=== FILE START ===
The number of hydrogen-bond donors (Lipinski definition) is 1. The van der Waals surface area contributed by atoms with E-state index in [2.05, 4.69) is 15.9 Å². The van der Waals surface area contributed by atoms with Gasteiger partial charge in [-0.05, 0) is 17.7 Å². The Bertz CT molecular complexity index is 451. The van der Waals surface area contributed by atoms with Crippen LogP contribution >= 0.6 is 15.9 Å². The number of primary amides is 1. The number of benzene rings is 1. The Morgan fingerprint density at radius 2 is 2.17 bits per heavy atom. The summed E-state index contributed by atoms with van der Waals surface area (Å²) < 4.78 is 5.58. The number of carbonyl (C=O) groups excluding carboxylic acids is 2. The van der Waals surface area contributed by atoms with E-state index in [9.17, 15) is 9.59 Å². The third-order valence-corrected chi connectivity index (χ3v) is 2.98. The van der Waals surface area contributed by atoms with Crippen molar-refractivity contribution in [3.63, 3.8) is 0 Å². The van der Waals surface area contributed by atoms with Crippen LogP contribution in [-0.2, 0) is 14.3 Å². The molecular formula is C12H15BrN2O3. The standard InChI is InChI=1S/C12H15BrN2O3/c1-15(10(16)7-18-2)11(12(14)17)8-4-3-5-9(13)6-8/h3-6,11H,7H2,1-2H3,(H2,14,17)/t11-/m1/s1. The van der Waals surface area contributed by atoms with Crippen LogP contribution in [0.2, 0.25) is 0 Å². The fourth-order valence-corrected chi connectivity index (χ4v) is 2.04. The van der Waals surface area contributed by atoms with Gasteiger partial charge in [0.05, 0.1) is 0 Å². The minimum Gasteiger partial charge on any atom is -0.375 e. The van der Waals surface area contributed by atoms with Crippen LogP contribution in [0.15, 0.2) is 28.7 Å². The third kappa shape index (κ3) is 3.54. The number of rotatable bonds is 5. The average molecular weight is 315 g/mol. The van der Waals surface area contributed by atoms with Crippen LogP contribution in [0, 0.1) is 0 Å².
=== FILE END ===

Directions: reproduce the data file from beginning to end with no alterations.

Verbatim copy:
The number of hydrogen-bond donors (Lipinski definition) is 1. The van der Waals surface area contributed by atoms with E-state index in [2.05, 4.69) is 15.9 Å². The van der Waals surface area contributed by atoms with Gasteiger partial charge in [-0.05, 0) is 17.7 Å². The Bertz CT molecular complexity index is 451. The van der Waals surface area contributed by atoms with Crippen LogP contribution >= 0.6 is 15.9 Å². The number of primary amides is 1. The number of benzene rings is 1. The Morgan fingerprint density at radius 2 is 2.17 bits per heavy atom. The summed E-state index contributed by atoms with van der Waals surface area (Å²) < 4.78 is 5.58. The number of carbonyl (C=O) groups excluding carboxylic acids is 2. The van der Waals surface area contributed by atoms with E-state index in [9.17, 15) is 9.59 Å². The third-order valence-corrected chi connectivity index (χ3v) is 2.98. The van der Waals surface area contributed by atoms with Crippen molar-refractivity contribution in [3.63, 3.8) is 0 Å². The van der Waals surface area contributed by atoms with Crippen LogP contribution in [-0.2, 0) is 14.3 Å². The molecular formula is C12H15BrN2O3. The standard InChI is InChI=1S/C12H15BrN2O3/c1-15(10(16)7-18-2)11(12(14)17)8-4-3-5-9(13)6-8/h3-6,11H,7H2,1-2H3,(H2,14,17)/t11-/m1/s1. The van der Waals surface area contributed by atoms with Crippen LogP contribution in [0.2, 0.25) is 0 Å². The fourth-order valence-corrected chi connectivity index (χ4v) is 2.04. The van der Waals surface area contributed by atoms with Gasteiger partial charge in [0.05, 0.1) is 0 Å². The minimum Gasteiger partial charge on any atom is -0.375 e. The van der Waals surface area contributed by atoms with Crippen LogP contribution in [0.15, 0.2) is 28.7 Å². The third kappa shape index (κ3) is 3.54. The number of rotatable bonds is 5. The average molecular weight is 315 g/mol. The van der Waals surface area contributed by atoms with Crippen LogP contribution in [0, 0.1) is 0 Å².